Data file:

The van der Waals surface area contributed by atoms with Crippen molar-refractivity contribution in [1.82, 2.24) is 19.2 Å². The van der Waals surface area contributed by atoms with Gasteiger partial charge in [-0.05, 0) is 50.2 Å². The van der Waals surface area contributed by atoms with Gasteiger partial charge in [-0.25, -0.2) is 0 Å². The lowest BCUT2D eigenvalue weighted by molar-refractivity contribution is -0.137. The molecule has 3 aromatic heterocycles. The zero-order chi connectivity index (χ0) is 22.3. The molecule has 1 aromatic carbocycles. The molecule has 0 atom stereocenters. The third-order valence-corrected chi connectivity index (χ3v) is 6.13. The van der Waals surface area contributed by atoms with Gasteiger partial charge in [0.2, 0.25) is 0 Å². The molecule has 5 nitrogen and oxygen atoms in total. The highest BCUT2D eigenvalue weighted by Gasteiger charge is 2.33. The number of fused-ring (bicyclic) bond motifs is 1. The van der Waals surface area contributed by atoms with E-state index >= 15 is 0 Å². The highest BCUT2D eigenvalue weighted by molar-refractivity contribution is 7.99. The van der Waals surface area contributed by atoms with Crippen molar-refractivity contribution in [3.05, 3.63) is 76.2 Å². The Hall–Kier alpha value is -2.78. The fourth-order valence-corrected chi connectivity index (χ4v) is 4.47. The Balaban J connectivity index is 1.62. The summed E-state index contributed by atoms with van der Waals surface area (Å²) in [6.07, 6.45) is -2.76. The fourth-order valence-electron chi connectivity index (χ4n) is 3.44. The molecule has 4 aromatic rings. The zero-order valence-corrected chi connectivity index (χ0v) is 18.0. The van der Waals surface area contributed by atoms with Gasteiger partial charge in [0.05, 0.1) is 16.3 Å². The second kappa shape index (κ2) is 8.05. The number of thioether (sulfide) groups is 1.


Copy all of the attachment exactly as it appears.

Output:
The van der Waals surface area contributed by atoms with Crippen molar-refractivity contribution in [1.82, 2.24) is 19.2 Å². The van der Waals surface area contributed by atoms with Gasteiger partial charge in [-0.05, 0) is 50.2 Å². The van der Waals surface area contributed by atoms with Gasteiger partial charge in [-0.25, -0.2) is 0 Å². The lowest BCUT2D eigenvalue weighted by molar-refractivity contribution is -0.137. The molecule has 3 aromatic heterocycles. The zero-order chi connectivity index (χ0) is 22.3. The molecule has 1 aromatic carbocycles. The molecule has 0 atom stereocenters. The third-order valence-corrected chi connectivity index (χ3v) is 6.13. The van der Waals surface area contributed by atoms with Gasteiger partial charge in [0.2, 0.25) is 0 Å². The molecule has 5 nitrogen and oxygen atoms in total. The highest BCUT2D eigenvalue weighted by Gasteiger charge is 2.33. The number of fused-ring (bicyclic) bond motifs is 1. The van der Waals surface area contributed by atoms with E-state index >= 15 is 0 Å². The highest BCUT2D eigenvalue weighted by molar-refractivity contribution is 7.99. The van der Waals surface area contributed by atoms with Crippen molar-refractivity contribution in [3.05, 3.63) is 76.2 Å². The Hall–Kier alpha value is -2.78. The fourth-order valence-corrected chi connectivity index (χ4v) is 4.47. The Balaban J connectivity index is 1.62. The summed E-state index contributed by atoms with van der Waals surface area (Å²) in [6.07, 6.45) is -2.76. The fourth-order valence-electron chi connectivity index (χ4n) is 3.44. The molecule has 4 aromatic rings. The zero-order valence-corrected chi connectivity index (χ0v) is 18.0. The van der Waals surface area contributed by atoms with Gasteiger partial charge in [0.05, 0.1) is 16.3 Å². The second kappa shape index (κ2) is 8.05. The number of thioether (sulfide) groups is 1.